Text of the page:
In Spring 2016, as the fiftieth anniversary neared, graduate students in the UT History Department’s Public History seminar led by Joan Neuberger decided to make the history of the tower shooting more widely available and accessible to the public. They examined documents in local archives and wrote a collection of historical essays on many important aspects of that day’s events, as well as on the historical context, and the aftermath. And they put these essays on a website. In this episode, Neuberger discusses the project with four of those students: Itza Carbajal, Maria Hammack, Rebecca Johnston, and John Lisle.
Host:Joan Neuberger, Department of History, University of Texas at Austin Guest: Judith Coffin, Department of History, University of Texas at Austin
Simone de Beauvoir was one of the most important intellectuals, feminists, and writers of the 20th century. Her life and writings defied the expectations of her birth into a middle class French family, and her philosophies inspired others, including Betty Friedan. Her seminal work, The Second Sex, is a dense two volume work that can be intimidating at first glance, combining philosophy and psychology, and her own observations.
Fortunately, Judith Coffin from UT’s Department of History, is here to help contextualize and parse out the context, influences, and impact of one of the 20th century’s greatest feminist works.
In most world history survey courses, Arabia is introduced for the first time only as backstory to the rise of Islam. We’re told that there was a tradition of oral poetry in Arabic, a language native to central Arabia, and that the Qur’an was the zenith of this oral tradition. New evidence, however, suggests that Arabia was linguistically diverse, that the language we’ve come to know as Arabic originated in modern day Jordan, and that the looping cursive writing system that’s become the language’s hallmark wasn’t the original system used to write it. What to make of all this?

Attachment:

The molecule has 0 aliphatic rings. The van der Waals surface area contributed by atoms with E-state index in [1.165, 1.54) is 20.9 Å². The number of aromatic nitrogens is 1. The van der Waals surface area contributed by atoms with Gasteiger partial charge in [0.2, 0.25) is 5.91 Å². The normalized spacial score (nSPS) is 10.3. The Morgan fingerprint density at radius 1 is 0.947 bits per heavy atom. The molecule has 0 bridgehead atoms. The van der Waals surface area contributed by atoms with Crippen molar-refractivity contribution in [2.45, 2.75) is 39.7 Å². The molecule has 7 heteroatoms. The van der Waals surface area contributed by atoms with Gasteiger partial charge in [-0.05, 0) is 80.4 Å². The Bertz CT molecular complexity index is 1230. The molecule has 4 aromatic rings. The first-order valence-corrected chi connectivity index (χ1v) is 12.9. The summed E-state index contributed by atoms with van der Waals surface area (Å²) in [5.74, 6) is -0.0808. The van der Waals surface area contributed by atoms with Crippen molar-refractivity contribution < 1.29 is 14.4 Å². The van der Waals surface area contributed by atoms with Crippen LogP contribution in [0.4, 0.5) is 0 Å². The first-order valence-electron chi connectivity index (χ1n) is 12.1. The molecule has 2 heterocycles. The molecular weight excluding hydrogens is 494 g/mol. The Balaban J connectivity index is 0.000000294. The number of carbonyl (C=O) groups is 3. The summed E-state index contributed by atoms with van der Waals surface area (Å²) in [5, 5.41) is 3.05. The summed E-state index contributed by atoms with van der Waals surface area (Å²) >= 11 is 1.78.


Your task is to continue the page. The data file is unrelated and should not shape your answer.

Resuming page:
Guest Ahmad al-Jallad co-directs archaeological/epigraphic projects in Jordan and Saudi Arabia, uncovering new inscriptions thousands of years old, and shares his research that’s shedding new light on the writings of a complex civilization that lived in the Arabian peninsula for centuries before Islam arose.
With the establishment of Manila as a Spanish trading port in 1571, one of the most important economic links in the pre-modern world was established. Spanish silver flowed from the mines of Potosí (in modern Bolivia) through Manila to Ming-dynasty China. The interplay between these two empires created a global financial system that linked far flung parts of the world in a way that mirrors the 20th century phenomenon that has become known as “globalization.”
Guest Ashleigh Dean just completed her doctorate in history at Emory University examining the impacts of this pre-modern trans-Pacific linkage whose far-reaching impact touched nearly every part of the globe.
Part of the civilizing mission of European powers in their colonies in Asia and Africa was an interest in encouraging hygiene and health among the population, according to recently established medical practices in Europe. Diseases such as cholera and plague were often targeted, but in sub-Saharan Africa, British colonial officials were especially concerned with sexually transmitted diseases (or, rather, what were assumed to be sexually transmitted diseases), which allowed colonial officials to tackle both the disease as well as what was assumed to be the licentious behavior that led to its spread.
Guest Ben Weiss has been studying the history of public health in Africa from the colonial era through to the current HIV/AIDS epidemic, and discusses these earliest encounters between indigenous Africans and European medical practitioners.
After World War II, governments and international aid agencies were looking for a way to ameliorate the widespread hunger and malnutrition that populations faced in areas devastated by war, poverty, and other ‘natural’ disasters. They found an unlikely suspect in fishmeal, and with it, lit up the economies of South America along the Humboldt Current. But the fish, as it turned out, had other ideas.
Guest Kristin Wintersteen has worked on the history of industry subject to the temperaments of on-again off-again current cycles in the Pacific, and how the boom and bust of one of the first superfoods has led to new discussions about global nutrition.